We’ve also got to have access to education from around the world and we do that by electronic means and so a part of our commitment is to have and we’re really moving along way towards having the best electronic campus, the best access to high quality electronically transmitted education in the world. Our Commonwealth Virtual University, which will be working with this facility to provide educational opportunities to this community is also a part of it. And of course getting to the even more immediate need and that is to provide the immediate skills that the business world, of this Commonwealth, and this nation needs to be able to function, almost every member of our society needs to have some kind of a occupationally oriented skill that gives them such a detailed and specific knowledge that they can have a value in our society adequate worth enough in the workforce, productivity worth enough to allow them to make a good living, and of course that’s our community and technical college system which is also expanding here in this community and in communities all over Kentucky. So that’s the commitment that we have made.

The 1998 session of the legislature made a significant commitment towards realizing that commitment but my friends if we are going to really do what we have said we would do we have to do that nine more times. Nine more legislatures have to make that kind of a commitment if we’re going to realize the obligations that we’ve made, and I know working with the General Assembly we are going to do that. I want to pause to acknowledge not just Senator Pendleton, Mr. Bruce, and Mr. Adams, and Mike Cherry is going to be new and Bundy is going to be new but they’re going to be just as committed to working with those 138 men and women that have to make that commitment on your behalf and fulfill that commitment. They deserve equal praise and equal credit, and I want to give it to them.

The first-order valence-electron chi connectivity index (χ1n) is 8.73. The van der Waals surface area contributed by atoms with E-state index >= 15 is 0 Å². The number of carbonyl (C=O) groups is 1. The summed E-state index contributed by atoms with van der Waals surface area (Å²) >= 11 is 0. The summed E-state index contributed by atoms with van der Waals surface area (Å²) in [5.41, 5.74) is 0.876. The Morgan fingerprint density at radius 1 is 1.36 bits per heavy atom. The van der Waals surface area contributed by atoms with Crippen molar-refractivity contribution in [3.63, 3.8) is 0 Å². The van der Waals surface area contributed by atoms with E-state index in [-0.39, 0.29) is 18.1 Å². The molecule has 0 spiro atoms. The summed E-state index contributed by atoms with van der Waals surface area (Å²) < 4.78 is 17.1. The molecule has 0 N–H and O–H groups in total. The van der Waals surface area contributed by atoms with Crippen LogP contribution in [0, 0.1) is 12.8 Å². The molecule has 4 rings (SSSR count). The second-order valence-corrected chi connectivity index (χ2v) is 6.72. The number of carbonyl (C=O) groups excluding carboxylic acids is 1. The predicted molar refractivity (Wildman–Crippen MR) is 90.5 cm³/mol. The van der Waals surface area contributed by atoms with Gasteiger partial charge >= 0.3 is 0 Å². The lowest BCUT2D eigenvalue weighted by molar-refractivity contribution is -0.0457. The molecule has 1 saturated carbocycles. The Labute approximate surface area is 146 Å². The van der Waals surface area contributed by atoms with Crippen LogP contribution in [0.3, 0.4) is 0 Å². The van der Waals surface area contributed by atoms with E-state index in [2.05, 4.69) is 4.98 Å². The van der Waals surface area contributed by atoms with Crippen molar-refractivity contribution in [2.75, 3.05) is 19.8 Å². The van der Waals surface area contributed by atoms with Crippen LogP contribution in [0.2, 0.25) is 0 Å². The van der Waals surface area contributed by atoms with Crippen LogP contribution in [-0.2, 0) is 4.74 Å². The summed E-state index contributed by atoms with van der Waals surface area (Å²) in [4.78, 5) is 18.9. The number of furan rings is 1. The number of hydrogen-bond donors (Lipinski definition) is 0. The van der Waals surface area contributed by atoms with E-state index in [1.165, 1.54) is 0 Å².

There’s another thing or two that we have to do. One we have to raise the awareness of the value of education, and we are trying to do that through our Education Pays program. But we’ve got somehow or the other to make sure that every member of our society, particularly our young people understand that in this world, on average, by and large, with few exceptions is the only way to a better life that I think every Kentuckian aspires too. We must increase our appreciation for the value of an education and government can’t do that by passing the law. Government needs the support of the people, individual businesses and leaders in the community and I solicit your support in that effort.

And one more thing we have to do to make that dream come true and that is we can’t thing small. We have to think BIG. First of all we have to think big as the state of Kentucky, every individual that is involved in this enterprise, every institution involved in this endeavor must commit themselves to work for the benefit of all of Kentucky. Murray State’s obligation is not just to west Kentucky, it is to ensure that this system works for all of Kentucky. The University of Kentucky’s obligation is not to just make sure we’ve got a high quality campus in Lexington, it’s to make sure that we’ve got high quality campuses all over this Commonwealth. We can’t think small. And if anything that I can think of that has caused us to be behind in higher education, is that we have always thought small. We’ve thought only of ourselves, only of our domain, only of our community, only of our institution and if we are to realize this vision it will only be because we as a society and we as leaders of this society, and we as members of this individual institution in this society learned to think BIG! Not only as big as the state of Kentucky, but as big as the world because we compete every day with people around the world, we have to think globally. That is the challenge that still lays in front of us. So as important as it is that we celebrate today, it is equally important that we leave this place committed to doing what we said we would do two years ago. And if we do that we would have left the children of Kentucky and the grandchildren of Kentucky a legacy that will enable them to live the kind of life that all of us want but only the educated will have.

Yes it’s good to be with you today and I hope that I will be able to come back here and do more events of this nature in the future.

Thank you all for asking me to be a part of it.